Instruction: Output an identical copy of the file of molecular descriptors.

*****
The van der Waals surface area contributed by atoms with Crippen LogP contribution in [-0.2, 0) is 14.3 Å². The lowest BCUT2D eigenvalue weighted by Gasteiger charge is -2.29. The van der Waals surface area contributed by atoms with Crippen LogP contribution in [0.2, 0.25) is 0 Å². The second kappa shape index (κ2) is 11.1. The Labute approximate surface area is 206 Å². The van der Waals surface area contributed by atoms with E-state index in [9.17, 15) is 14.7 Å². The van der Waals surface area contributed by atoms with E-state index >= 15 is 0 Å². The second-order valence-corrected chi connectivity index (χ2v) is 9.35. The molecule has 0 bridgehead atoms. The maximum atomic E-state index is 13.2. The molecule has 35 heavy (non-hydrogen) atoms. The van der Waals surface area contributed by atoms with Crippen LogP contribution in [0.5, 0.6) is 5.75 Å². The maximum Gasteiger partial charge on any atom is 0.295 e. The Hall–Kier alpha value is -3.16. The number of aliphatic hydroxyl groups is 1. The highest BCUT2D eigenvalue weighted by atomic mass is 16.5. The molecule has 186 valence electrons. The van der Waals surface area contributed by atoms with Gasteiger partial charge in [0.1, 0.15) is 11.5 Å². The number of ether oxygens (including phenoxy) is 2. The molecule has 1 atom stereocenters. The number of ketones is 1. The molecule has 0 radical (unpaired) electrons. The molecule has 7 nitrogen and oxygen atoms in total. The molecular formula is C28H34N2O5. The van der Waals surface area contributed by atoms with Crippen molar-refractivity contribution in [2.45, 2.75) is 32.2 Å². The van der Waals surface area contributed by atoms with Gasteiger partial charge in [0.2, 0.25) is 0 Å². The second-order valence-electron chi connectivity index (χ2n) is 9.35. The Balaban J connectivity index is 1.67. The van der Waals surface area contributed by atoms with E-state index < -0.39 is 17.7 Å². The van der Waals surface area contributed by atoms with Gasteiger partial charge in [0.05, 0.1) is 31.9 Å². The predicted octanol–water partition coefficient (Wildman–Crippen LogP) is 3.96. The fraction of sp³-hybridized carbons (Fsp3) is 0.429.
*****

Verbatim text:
The van der Waals surface area contributed by atoms with Crippen LogP contribution in [-0.2, 0) is 14.3 Å². The lowest BCUT2D eigenvalue weighted by Gasteiger charge is -2.29. The van der Waals surface area contributed by atoms with Crippen LogP contribution in [0.2, 0.25) is 0 Å². The second kappa shape index (κ2) is 11.1. The Labute approximate surface area is 206 Å². The van der Waals surface area contributed by atoms with E-state index in [9.17, 15) is 14.7 Å². The van der Waals surface area contributed by atoms with E-state index >= 15 is 0 Å². The second-order valence-corrected chi connectivity index (χ2v) is 9.35. The molecule has 0 bridgehead atoms. The maximum atomic E-state index is 13.2. The molecule has 35 heavy (non-hydrogen) atoms. The van der Waals surface area contributed by atoms with Crippen LogP contribution in [0.5, 0.6) is 5.75 Å². The maximum Gasteiger partial charge on any atom is 0.295 e. The Hall–Kier alpha value is -3.16. The number of aliphatic hydroxyl groups is 1. The highest BCUT2D eigenvalue weighted by atomic mass is 16.5. The molecule has 186 valence electrons. The van der Waals surface area contributed by atoms with Gasteiger partial charge in [0.1, 0.15) is 11.5 Å². The number of ether oxygens (including phenoxy) is 2. The molecule has 1 atom stereocenters. The number of ketones is 1. The molecule has 0 radical (unpaired) electrons. The molecule has 7 nitrogen and oxygen atoms in total. The molecular formula is C28H34N2O5. The van der Waals surface area contributed by atoms with Crippen molar-refractivity contribution in [2.45, 2.75) is 32.2 Å². The van der Waals surface area contributed by atoms with Gasteiger partial charge in [0.2, 0.25) is 0 Å². The second-order valence-electron chi connectivity index (χ2n) is 9.35. The Balaban J connectivity index is 1.67. The van der Waals surface area contributed by atoms with E-state index < -0.39 is 17.7 Å². The van der Waals surface area contributed by atoms with Gasteiger partial charge in [0.05, 0.1) is 31.9 Å². The predicted octanol–water partition coefficient (Wildman–Crippen LogP) is 3.96. The fraction of sp³-hybridized carbons (Fsp3) is 0.429.